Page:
PRODUCT PROFILE

Latest Dublin Prices

NAME
LATEST
CHANGE
Aer Lingus 1.41 0.00 more
BoI 0.32 0.00 more
CRH 17.45 0.00 more
Glanbia 11.20 -0.01 more
Greencore 0.64 -0.02 more
Ind. News 0.12 0.01 more
Ryanair 7.29 -0.07 more

 

Fannie Mae pay US taxpayers back

Friday, February 21 14:37:49

Fannie Mae said today it would soon send the U.S. Treasury $7.2 billion, a profit-related dividend that makes taxpayers whole for the 2008 bailout of the mortgage-financing giant and its sibling company Freddie Mac.

Unlike other companies rescued by taxpayers during the financial crisis, however, the firms will remain under government control until Congress winds them down or replaces them.

The bailout terms for Fannie Mae and Freddie Mac force them to turn over their profits to the Treasury in the form of dividends on the controlling stake the government took when it bailed them out. They cannot repurchase the government's share.

In announcing the payment, Fannie Mae said it posted net income of $6.5 billion for the three-month period that ended Dec. 31. It was the company's eighth straight quarterly profit.

For 2013 as a whole, its net income was a record $84.0 billion, helped by a recovery in the housing market and some tax-related windfalls. That compares to its previous record profit of $17.2 billion a year earlier.

"We expect to remain profitable for the foreseeable future," Fannie Mae President and Chief Executive Officer Timothy Mayopoulos said on a call with reporters. "Our annual earnings will remain strong and healthy ... nonetheless we also expect they will be substantially lower than in 2013."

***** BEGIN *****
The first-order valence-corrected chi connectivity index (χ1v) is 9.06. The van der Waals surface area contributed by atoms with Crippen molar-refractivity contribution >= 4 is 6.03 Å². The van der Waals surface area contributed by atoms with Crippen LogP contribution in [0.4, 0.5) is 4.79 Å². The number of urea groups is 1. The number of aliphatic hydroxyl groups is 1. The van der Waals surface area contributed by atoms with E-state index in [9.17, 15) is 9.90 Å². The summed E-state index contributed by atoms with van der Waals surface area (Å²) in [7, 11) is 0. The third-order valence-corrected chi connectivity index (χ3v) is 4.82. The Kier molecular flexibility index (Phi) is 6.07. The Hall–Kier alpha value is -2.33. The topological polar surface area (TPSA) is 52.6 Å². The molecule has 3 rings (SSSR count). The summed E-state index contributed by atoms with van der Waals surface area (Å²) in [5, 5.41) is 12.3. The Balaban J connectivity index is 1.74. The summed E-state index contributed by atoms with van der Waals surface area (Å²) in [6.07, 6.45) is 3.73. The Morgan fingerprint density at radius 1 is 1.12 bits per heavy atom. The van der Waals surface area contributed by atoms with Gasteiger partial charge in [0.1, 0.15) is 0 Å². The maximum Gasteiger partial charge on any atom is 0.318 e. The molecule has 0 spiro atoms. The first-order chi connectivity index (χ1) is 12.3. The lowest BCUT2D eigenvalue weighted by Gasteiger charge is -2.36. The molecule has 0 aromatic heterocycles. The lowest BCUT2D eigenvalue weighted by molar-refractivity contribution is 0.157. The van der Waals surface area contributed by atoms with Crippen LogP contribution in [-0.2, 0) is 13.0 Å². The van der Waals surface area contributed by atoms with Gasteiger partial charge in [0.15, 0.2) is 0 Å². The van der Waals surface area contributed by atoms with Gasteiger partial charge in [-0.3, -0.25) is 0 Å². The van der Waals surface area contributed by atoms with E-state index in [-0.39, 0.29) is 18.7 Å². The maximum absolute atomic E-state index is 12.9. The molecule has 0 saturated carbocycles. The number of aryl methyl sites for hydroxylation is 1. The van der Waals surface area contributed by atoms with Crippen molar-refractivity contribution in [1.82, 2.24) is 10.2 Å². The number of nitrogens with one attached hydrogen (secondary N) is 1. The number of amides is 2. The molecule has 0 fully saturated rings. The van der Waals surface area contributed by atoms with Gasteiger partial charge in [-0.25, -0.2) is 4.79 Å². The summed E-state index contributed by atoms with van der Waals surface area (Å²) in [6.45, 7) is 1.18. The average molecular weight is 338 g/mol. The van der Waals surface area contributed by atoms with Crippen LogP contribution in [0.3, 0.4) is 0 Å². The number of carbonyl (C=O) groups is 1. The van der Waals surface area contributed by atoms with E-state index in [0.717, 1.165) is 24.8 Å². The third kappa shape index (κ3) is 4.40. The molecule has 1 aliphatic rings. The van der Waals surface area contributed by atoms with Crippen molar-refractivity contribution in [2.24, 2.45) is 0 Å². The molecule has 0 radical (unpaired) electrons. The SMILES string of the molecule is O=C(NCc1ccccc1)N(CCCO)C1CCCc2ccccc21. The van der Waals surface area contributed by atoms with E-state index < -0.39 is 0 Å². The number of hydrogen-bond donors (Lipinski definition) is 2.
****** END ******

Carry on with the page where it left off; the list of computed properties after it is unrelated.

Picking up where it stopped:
Both Fannie Mae and Freddie Mac last year benefited from a recovering market that lifted home prices and kept a lid on loan defaults. Their return to profitability also allowed them to reverse write-downs of certain tax-related assets, which led to large one-time windfalls.

The duo, which own or guarantee 60 percent of all U.S. home loans, were seized by the government as mortgage losses threatened their solvency.

Officials felt they could not let the companies collapse because they played a role that was too important, providing liquidity to the mortgage market by buying loans from lenders and repackaging them as securities for investors.

They also feared a failure to honor the guarantees the companies made on loans would lead to an even deeper crisis.

Before returning to the black last year, Fannie Mae had suffered five years of losses totaling $164 billion, and it had drawn $116.1 billion in taxpayer aid.

Freddie Mac, which lost $94 billion between 2007 and 2011 before it turned things around, was supported by $71.3 billion in bailout funds. While Freddie Mac has yet to report fourth quarter results, it has already paid $9 million more in dividends than it received in aid.

The dividend payment to Treasury by Fannie Mae means that combined with Freddie Mac, they will have more than repaid the government, paying dividends of about $192.5 billion compared to the $187.5 billion they have drawn for their 2008 bailouts.

To avoid having to rescue them again, the Obama administration and lawmakers on Capitol Hill have vowed to revamp the housing finance system and do away with Fannie Mae and Freddie Mac as they are currently constituted.

"It's good news for taxpayers that Fannie Mae is profitable and sending dividends to the Treasury," said Mayopoulos. "But I don't think that our profitability should be interpreted as a reason for delaying housing finance reform."